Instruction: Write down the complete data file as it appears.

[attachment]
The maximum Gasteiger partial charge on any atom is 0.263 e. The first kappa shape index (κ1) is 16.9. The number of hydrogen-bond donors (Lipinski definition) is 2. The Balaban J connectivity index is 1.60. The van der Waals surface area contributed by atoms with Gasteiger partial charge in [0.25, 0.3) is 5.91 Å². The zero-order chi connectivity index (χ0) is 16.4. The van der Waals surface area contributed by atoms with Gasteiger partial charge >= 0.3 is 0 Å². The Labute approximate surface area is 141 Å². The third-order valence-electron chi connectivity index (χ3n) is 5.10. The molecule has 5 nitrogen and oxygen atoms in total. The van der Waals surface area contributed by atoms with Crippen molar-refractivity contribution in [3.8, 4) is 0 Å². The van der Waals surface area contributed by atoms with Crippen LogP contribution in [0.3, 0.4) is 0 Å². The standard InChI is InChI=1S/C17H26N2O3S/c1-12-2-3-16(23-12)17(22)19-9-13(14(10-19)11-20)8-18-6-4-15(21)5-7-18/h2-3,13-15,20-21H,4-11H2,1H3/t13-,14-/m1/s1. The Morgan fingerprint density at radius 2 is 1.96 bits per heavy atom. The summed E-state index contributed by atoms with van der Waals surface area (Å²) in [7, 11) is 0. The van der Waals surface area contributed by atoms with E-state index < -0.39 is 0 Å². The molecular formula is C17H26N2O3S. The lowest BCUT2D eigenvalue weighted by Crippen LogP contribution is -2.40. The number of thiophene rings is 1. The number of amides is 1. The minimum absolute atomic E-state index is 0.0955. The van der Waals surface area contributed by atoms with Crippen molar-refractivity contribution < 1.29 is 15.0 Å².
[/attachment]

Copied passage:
The maximum Gasteiger partial charge on any atom is 0.263 e. The first kappa shape index (κ1) is 16.9. The number of hydrogen-bond donors (Lipinski definition) is 2. The Balaban J connectivity index is 1.60. The van der Waals surface area contributed by atoms with Gasteiger partial charge in [0.25, 0.3) is 5.91 Å². The zero-order chi connectivity index (χ0) is 16.4. The van der Waals surface area contributed by atoms with Gasteiger partial charge >= 0.3 is 0 Å². The Labute approximate surface area is 141 Å². The third-order valence-electron chi connectivity index (χ3n) is 5.10. The molecule has 5 nitrogen and oxygen atoms in total. The van der Waals surface area contributed by atoms with Crippen molar-refractivity contribution in [3.8, 4) is 0 Å². The van der Waals surface area contributed by atoms with Crippen LogP contribution in [0.3, 0.4) is 0 Å². The standard InChI is InChI=1S/C17H26N2O3S/c1-12-2-3-16(23-12)17(22)19-9-13(14(10-19)11-20)8-18-6-4-15(21)5-7-18/h2-3,13-15,20-21H,4-11H2,1H3/t13-,14-/m1/s1. The Morgan fingerprint density at radius 2 is 1.96 bits per heavy atom. The summed E-state index contributed by atoms with van der Waals surface area (Å²) in [7, 11) is 0. The van der Waals surface area contributed by atoms with E-state index < -0.39 is 0 Å². The molecular formula is C17H26N2O3S. The lowest BCUT2D eigenvalue weighted by Crippen LogP contribution is -2.40. The number of thiophene rings is 1. The number of amides is 1. The minimum absolute atomic E-state index is 0.0955. The van der Waals surface area contributed by atoms with Crippen molar-refractivity contribution < 1.29 is 15.0 Å².